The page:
The funny thing is that I’ve been making a similar rice bowl – Eggs in a Nest – for years. I just never thought to add kimchi into the mix.

I’m not sure why, but the kimchi makes all the difference. It’s tangy, it’s funky, and it’s good. (If you’re not a fan of kimchi, then you’re out of luck. But you should seriously reconsider. Kimchi is wonderful!)

In addition to the funky goodness of kimchi, this recipe is also great because it can be made a million different ways. I basically just sauteéd a few vegetables I had in the fridge (green beans, onions, red bell peppers, kale) and tossed them atop some brown rice. I then topped that with a healthy portion of kimchi and a fried egg. Lastly, I poured kimchi juice (the fermenty goodness left in the jar) and Sriracha over the whole thing.

I devoured the whole bowl in seconds and felt like a champ. I highly recommend you do the same.

Makes 2 servings

1.5 cups cooked brown rice
2 eggs
1 heaping cup of kale, roughly chopped
1 small red bell pepper, sliced thinly
1 small yellow onion, sliced thinly
Olive oil
Salt & pepper, to taste
Various other fresh vegetables: zucchini, green beans, broccoli, cauliflower, carrots, snap peas, etc.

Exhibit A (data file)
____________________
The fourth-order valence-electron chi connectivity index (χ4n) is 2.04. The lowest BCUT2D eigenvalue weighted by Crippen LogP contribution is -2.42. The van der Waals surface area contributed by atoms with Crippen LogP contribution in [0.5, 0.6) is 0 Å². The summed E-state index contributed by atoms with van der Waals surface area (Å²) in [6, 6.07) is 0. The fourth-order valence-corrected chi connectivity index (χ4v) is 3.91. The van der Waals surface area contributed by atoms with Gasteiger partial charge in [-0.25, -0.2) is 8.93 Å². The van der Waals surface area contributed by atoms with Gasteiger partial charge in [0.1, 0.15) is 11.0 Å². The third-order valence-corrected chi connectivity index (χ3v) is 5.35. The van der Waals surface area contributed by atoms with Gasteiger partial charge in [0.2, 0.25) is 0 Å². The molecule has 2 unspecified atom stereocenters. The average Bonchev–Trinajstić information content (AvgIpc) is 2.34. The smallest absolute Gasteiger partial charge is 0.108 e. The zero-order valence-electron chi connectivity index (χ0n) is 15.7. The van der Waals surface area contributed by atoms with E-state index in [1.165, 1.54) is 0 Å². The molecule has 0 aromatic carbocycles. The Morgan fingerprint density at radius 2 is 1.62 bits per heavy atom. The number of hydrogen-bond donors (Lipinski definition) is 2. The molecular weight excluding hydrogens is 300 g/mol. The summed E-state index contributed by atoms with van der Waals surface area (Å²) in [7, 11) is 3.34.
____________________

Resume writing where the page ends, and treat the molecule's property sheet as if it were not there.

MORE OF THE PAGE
1/2 cup kimchi, at room temperature (homemade or store bought. I’m a sucker for Choi’s Kimchi, which I get at the PSU Farmer’s Market in Portland. It’s SO stinking good.)

Optional sauces: Sriracha and/or Gochujang


If you made your rice ahead of time and left it to cool (or stored it in the refrigerator), warm the rice in the microwave or on the stovetop. If your kimchi has any liquid in the jar, pour a little of the kimchi juices into the rice to season it. Stir, and set aside.

Heat one tablespoon of olive oil over medium heat in a large non-stick skillet. Once the oil is hot, add in the onions. Cook for 1-2 minutes before adding in the rest of the vegetables (except for the kale). Season with salt and a few grinds of black pepper. Once the vegetables are cooked (and starting to caramelize), add in the chopped kale. Place a lid on the skillet and turn the heat down to low, and allow the greens to wilt. Cook for 5 minutes, or until the kale (and other veggies) are fully cooked.

Divide the rice between two soup bowls. Portion the kimchi and the sauteed vegetables between the two bowls of rice. Set aside. In the same pan you used to cook the veggies, fry two eggs.